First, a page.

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Boston charities ramp up online fundraising for GivingTuesday

Boston charities adapted their GivingTuesday fundraising efforts as the pandemic continues to undermine in-person events and tighten household budgets.

The COVID-19 pandemic posed additional challenges to Boston charities on Giving Tuesday, an annual day of giving back to those in need following the Thanksgiving holiday. COURTESY OF GIVING TUESDAY

GivingTuesday, the first Tuesday after Thanksgiving, is a global movement promoting acts of kindness and charitable donation. Charities around Boston typically host events, send out messages through social media and reach out to past donors to boost financial support.

Homeless children and families are among the groups hit hardest by the pandemic’s economic impacts, because they often rely on donation-funded programming and shelters, said Andrea Drag, the Horizons for Homeless Children marketing communications specialist.

Horizons for Homeless Children, which provides education and support for local children and families experiencing homelessness, expanded its outreach by adding printed postcards to its usual digital solicitations, Drag said.

The postcards were sent out Friday to Tuesday, and were intended to garner support from locals following setbacks and additional costs associated with the pandemic, Drag wrote in an email, while the emails are used to reach past donors.

“The holidays are traditionally an area where we hit pretty hard with solicitations, because it is a big time of need for our kids and our families,” Drag said. “We’re hoping to see an uptick, but it’s a hard year for everyone in terms of people’s personal budgets being cut with the pandemic, so we’re also mindful of that.”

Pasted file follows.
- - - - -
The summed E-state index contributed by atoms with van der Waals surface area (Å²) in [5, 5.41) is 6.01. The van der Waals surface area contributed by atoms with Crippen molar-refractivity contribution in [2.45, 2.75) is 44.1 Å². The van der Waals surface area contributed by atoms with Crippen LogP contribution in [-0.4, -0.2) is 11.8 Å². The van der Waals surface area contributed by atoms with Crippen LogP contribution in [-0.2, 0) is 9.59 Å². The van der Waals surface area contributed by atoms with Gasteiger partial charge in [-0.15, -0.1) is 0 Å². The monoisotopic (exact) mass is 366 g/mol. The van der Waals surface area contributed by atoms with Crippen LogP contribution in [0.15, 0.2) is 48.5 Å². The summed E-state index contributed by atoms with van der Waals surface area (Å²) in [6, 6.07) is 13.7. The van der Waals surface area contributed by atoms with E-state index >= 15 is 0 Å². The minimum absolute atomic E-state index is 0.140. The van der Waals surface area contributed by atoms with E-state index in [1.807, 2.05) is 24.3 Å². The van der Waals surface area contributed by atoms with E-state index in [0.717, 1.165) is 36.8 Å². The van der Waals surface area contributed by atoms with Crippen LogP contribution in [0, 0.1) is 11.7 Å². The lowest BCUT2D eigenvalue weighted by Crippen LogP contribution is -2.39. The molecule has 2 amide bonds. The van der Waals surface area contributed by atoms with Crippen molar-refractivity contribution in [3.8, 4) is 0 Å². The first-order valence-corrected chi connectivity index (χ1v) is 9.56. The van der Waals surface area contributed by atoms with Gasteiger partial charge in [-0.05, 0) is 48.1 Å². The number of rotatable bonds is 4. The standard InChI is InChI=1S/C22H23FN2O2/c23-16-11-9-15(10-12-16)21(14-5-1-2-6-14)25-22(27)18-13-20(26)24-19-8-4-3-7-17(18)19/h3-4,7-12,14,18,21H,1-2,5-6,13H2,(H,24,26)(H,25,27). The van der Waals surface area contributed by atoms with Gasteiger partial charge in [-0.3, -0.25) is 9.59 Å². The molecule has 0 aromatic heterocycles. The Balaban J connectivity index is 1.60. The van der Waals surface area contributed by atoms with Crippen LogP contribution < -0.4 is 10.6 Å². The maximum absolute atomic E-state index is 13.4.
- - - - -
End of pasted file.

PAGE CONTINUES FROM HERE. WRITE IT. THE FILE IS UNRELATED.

Drag added the organization has needed to shift in-person programming, including a spring gala and women’s breakfast, to a virtual format.

Moving Horizons for Homeless Children’s golf tournament from early summer to September and canceling the Boston Marathon, a fundraising event, caused the organization to lose funds in the last fiscal year, Drag said.

Instead of the charity’s “Holidays with Horizons” events — where Bostonians are invited to visit with families and children in the organization’s classrooms — Drag said community members are now encouraged to create care kits with toys and books to drop off at its centers.

For Horizons for Homeless Children, Drag added, this GivingTuesday was about reminding the community that nonprofit organizations, such as their own, are still operating during the pandemic and need help.

“When it comes to young children, especially children with limited resources, it’s really great for them to be able to come into a safe place for them to learn,” Drag said. “[GivingTuesday is] really about more supporting their community and organizations that are right in their backyard.” 

Alicia Curran, spokesperson for The Home for Little Wanderers, which provides at-risk children with behavioral healthcare, special education and foster programs, said GivingTuesday is essential for nonprofits because of the support it brings.

“GivingTuesday is a really important time for nonprofits,” Curran said, “because nonprofits rely so much on the donors and the people that keep them running so that they can accomplish their mission and keep their programs going.”

The Home for Little Wanderers’ messaging this year focused on the pandemic’s impact on children and families, Jeanne Armocida, chief development officer, wrote in an email.

While the organization has struggled with a tighter-than-usual budget, it has also received much financial support this holiday season. Armocida wrote the organization’s annual Thanksgiving Turkey Drive received more support this year than any year prior. 

“We have heard from donors who may not have given recently, and others who have given more often than usual, responding to our stories of need,” Armocida wrote. “The response has been heartwarming — people really care about their community.”

The organization’s annual Gingerbread House Making Competition will be virtually hosted Sunday, with kits being mailed and completed houses voted on through social media.

Curran said the Home is operating a gift card drive this year instead of its usual gift drive, which would require donors to drop presents off in person.

Armocida added that GivingTuesday is particularly important this year, because those in need tend to be greatly impacted by the pandemic.

“The Home works with families who were struggling even before the pandemic and it has only increased pressures and stress for those kids and families,” Armocida wrote. “Our kids need support more than ever this year.”

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